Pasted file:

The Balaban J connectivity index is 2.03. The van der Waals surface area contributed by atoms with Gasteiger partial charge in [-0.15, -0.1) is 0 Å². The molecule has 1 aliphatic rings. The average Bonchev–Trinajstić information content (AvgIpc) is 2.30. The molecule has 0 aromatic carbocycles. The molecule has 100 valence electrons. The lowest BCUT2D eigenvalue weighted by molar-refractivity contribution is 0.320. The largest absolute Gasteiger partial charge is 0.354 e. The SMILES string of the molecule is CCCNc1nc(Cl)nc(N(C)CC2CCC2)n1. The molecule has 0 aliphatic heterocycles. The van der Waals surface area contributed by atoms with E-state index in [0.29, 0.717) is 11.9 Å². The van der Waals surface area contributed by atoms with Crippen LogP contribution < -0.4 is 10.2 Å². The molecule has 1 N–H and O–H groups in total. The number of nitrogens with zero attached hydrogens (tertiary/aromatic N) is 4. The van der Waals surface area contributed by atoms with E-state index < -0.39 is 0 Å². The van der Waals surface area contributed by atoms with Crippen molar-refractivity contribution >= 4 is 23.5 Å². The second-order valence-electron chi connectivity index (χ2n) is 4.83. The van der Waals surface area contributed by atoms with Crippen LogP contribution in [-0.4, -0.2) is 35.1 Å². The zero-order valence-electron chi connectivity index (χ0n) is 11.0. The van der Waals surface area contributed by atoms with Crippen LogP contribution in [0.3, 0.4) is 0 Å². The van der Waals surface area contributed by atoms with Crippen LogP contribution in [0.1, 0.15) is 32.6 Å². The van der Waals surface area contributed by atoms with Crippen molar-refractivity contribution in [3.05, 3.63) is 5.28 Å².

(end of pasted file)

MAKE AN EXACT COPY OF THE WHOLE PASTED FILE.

The Balaban J connectivity index is 2.03. The van der Waals surface area contributed by atoms with Gasteiger partial charge in [-0.15, -0.1) is 0 Å². The molecule has 1 aliphatic rings. The average Bonchev–Trinajstić information content (AvgIpc) is 2.30. The molecule has 0 aromatic carbocycles. The molecule has 100 valence electrons. The lowest BCUT2D eigenvalue weighted by molar-refractivity contribution is 0.320. The largest absolute Gasteiger partial charge is 0.354 e. The SMILES string of the molecule is CCCNc1nc(Cl)nc(N(C)CC2CCC2)n1. The molecule has 0 aliphatic heterocycles. The van der Waals surface area contributed by atoms with E-state index in [0.29, 0.717) is 11.9 Å². The van der Waals surface area contributed by atoms with Crippen LogP contribution < -0.4 is 10.2 Å². The molecule has 1 N–H and O–H groups in total. The number of nitrogens with zero attached hydrogens (tertiary/aromatic N) is 4. The van der Waals surface area contributed by atoms with E-state index < -0.39 is 0 Å². The van der Waals surface area contributed by atoms with Crippen molar-refractivity contribution >= 4 is 23.5 Å². The second-order valence-electron chi connectivity index (χ2n) is 4.83. The van der Waals surface area contributed by atoms with Crippen LogP contribution in [-0.4, -0.2) is 35.1 Å². The zero-order valence-electron chi connectivity index (χ0n) is 11.0. The van der Waals surface area contributed by atoms with Crippen LogP contribution in [0.3, 0.4) is 0 Å². The van der Waals surface area contributed by atoms with Crippen LogP contribution in [0.1, 0.15) is 32.6 Å². The van der Waals surface area contributed by atoms with Crippen molar-refractivity contribution in [3.05, 3.63) is 5.28 Å².